OKLAHOMA CITY — Oklahoma taxpayers could owe outside attorneys as much as $58 million if the state’s recent multi-million dollar verdict against opioid manufacturer Johnson & Johnson is upheld on appeal, according to legal contracts obtained by CNHI Oklahoma.

A Cleveland County district judge, meanwhile, has given state leaders the green light to pay the tab using a portion of last month’s $572.1 million award that’s supposed to help fix the state’s opioid epidemic.

Of that award, Texas-based law firm Nix Patterson stands to receive more than $36.5 million. Oklahoma City-based law firm of Whitten Burrage would receive about $21.3 million, according to the contracts released by the Attorney General’s Office.

In total, all the outside attorneys who handled Oklahoma’s opioid lawsuits could pocket a combined $130.75 million, according to state records. That total includes $60 million in attorney fees as part of the $270 million settlement with Purdue Pharma, the maker of OxyContin. It also includes $12.75 million from the $85 million settlement with Israel-based Teva Pharmaceutical.

“No fees for outside counsel will be paid until there is a final judgment,” said Alex Gerszewski, a spokesman for Oklahoma Attorney General Mike Hunter, in a statement. “A lot can happen in the appeals process. Any number we give right now would be speculation.”

Gerszewski said the decision to retain outside counsel was based on a number of factors, but it was important to have the right expertise and experience.

He said the outside attorneys expended their own resources for travel and research. Given the time and expense, the Attorney General’s Office did not have the monetary resources or manpower to devote to opioid litigation given all their other responsibilities, he said.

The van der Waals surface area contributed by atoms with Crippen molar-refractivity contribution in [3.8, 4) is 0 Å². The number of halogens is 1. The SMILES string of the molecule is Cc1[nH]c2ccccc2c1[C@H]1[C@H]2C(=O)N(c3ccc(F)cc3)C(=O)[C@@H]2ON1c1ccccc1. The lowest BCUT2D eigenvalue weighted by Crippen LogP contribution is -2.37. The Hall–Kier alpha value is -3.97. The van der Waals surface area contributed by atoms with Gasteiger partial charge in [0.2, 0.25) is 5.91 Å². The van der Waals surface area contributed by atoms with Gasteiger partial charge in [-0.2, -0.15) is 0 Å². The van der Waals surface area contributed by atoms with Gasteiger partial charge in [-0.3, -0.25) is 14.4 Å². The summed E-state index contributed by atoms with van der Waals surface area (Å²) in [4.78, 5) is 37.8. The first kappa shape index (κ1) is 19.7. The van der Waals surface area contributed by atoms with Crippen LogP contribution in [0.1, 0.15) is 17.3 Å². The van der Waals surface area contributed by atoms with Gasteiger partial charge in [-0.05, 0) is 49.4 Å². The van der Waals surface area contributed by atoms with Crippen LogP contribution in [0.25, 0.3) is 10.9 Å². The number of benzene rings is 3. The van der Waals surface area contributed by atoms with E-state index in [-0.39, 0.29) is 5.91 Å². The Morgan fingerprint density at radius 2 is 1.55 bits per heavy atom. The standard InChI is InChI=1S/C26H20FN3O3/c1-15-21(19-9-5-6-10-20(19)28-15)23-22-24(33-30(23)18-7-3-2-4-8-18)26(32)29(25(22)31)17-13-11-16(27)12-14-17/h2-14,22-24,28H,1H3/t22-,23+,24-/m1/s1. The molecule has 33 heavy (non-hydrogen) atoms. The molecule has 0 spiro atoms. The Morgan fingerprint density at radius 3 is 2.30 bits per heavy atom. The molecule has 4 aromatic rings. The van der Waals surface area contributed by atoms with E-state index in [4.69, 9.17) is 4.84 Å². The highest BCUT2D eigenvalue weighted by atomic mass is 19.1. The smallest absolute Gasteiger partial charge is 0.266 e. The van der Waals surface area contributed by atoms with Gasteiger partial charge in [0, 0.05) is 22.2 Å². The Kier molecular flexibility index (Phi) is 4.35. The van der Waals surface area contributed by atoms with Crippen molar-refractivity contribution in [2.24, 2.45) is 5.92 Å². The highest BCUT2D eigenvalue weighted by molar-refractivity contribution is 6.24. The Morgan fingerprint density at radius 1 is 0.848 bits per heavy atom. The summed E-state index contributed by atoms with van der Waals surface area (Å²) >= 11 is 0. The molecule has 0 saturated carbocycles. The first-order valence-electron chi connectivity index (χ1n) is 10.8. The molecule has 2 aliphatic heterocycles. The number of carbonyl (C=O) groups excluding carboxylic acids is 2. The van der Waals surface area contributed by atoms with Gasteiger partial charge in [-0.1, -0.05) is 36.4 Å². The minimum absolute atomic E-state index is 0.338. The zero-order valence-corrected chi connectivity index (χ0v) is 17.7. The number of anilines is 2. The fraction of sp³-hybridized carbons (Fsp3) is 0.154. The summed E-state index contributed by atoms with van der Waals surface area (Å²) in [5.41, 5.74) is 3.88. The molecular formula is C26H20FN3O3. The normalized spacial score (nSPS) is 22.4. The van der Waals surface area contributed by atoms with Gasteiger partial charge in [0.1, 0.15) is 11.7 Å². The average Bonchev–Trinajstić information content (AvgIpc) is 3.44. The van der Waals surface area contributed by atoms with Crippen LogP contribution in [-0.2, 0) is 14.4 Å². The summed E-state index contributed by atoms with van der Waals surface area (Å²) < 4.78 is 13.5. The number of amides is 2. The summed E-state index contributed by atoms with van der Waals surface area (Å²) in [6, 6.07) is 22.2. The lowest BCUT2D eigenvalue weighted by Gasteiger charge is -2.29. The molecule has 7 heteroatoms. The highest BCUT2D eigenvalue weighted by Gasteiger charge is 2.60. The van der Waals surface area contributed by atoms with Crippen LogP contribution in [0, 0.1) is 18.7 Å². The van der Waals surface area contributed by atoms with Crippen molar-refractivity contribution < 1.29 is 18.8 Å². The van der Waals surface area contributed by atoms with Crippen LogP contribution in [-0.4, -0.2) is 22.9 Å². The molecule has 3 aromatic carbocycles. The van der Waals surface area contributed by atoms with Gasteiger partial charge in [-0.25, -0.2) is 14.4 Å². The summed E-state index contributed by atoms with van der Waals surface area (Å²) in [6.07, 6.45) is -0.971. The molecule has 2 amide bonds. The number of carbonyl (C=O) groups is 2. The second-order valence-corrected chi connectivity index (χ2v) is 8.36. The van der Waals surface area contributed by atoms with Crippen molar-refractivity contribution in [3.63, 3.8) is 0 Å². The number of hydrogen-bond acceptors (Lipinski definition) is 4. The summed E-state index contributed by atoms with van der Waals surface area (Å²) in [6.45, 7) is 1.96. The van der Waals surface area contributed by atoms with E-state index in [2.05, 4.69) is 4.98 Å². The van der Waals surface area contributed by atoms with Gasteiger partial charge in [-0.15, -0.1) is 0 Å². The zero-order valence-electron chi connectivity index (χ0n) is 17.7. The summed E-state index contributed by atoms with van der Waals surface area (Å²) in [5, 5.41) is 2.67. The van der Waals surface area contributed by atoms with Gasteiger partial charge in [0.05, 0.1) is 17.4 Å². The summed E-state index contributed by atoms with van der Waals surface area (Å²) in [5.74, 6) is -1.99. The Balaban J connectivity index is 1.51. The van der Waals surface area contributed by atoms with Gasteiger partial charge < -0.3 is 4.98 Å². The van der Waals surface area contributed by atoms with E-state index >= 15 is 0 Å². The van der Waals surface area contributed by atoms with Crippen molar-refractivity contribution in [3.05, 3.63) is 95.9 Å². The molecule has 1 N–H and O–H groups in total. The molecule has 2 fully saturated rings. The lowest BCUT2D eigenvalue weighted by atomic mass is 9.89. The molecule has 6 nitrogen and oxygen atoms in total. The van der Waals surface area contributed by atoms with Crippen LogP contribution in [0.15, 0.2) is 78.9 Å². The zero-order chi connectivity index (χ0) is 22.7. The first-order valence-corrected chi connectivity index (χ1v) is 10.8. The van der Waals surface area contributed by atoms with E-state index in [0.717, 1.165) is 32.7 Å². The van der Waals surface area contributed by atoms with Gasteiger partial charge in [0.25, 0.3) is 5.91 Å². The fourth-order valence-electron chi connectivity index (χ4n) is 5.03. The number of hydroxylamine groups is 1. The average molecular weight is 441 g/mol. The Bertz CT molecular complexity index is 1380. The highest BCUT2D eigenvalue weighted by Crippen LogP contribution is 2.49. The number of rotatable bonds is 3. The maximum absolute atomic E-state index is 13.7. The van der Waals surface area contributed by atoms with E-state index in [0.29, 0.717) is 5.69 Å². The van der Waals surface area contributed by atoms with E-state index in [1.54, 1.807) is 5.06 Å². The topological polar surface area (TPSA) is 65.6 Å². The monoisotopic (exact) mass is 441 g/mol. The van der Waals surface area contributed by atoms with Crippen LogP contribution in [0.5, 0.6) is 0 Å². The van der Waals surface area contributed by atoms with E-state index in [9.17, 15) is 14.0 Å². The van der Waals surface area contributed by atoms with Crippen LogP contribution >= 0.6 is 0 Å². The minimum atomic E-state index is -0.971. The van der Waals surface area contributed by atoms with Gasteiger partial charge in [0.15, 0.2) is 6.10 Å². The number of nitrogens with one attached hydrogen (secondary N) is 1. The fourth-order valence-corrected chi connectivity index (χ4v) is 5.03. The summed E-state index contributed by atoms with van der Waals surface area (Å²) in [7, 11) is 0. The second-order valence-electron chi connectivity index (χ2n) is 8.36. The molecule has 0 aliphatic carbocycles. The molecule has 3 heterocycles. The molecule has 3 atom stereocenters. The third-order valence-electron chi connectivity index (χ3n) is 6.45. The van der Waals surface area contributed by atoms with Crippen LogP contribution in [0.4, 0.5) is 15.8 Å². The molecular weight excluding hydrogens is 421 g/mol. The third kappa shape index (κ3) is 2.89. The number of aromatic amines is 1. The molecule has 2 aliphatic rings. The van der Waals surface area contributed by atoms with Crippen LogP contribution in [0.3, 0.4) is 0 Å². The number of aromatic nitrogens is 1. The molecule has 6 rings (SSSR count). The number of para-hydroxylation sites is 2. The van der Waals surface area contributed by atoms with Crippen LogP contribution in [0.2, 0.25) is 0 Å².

Gerszewski said attorney fees and expenses amounted to about 21 percent of the $355 million settlements.

“The complexity of this case and the perceived power and invincibility of the defendants had to be fearlessly attacked by a talented and indefatigable team of lawyers,” Hunter said in a statement.

Last month, District Judge Thad Balkman found Johnson & Johnson created a public nuisance by launching a misleading marketing campaign that contributed to an opioid epidemic in the state. He ordered the New Jersey-based pharmaceutical company and its subsidiary to pay $572.1 million.

The amount was well short of the $17.5 billion state leaders were seeking to abate the crisis over 30 years. In his ruling, Balkman said the state failed to prove the amount of time and costs necessary to fix the problem beyond one year.

The company has denied wrongdoing and vowed to appeal.

State Sen. Nathan Dahm, R-Broken Arrow, said the opioid litigation payments to private attorneys seemed high. He said the funds could have paid for teacher raises for a year or half of the ongoing state Capitol renovation.

“That would have be a huge amount of money,” he said. “There’s plenty of other ways that money could have been spent.”

Dahm authored legislation several years ago that would have capped the amount outside attorneys could collect. The measure went nowhere after Dahm said he was assured the Attorney General’s Office had policies in place to prevent large payouts.

But, if his legislation had passed, Dahm said the opioid litigation fees would have benefited Oklahomans, not a few lawyers and law firms.

“I’m guessing we’ll see some similar legislation to what I filed previously now that this has taken place,” he said.

Stecklein covers the Oklahoma Statehouse for CNHI's newspapers and websites. Reach her at jstecklein@cnhi.com.

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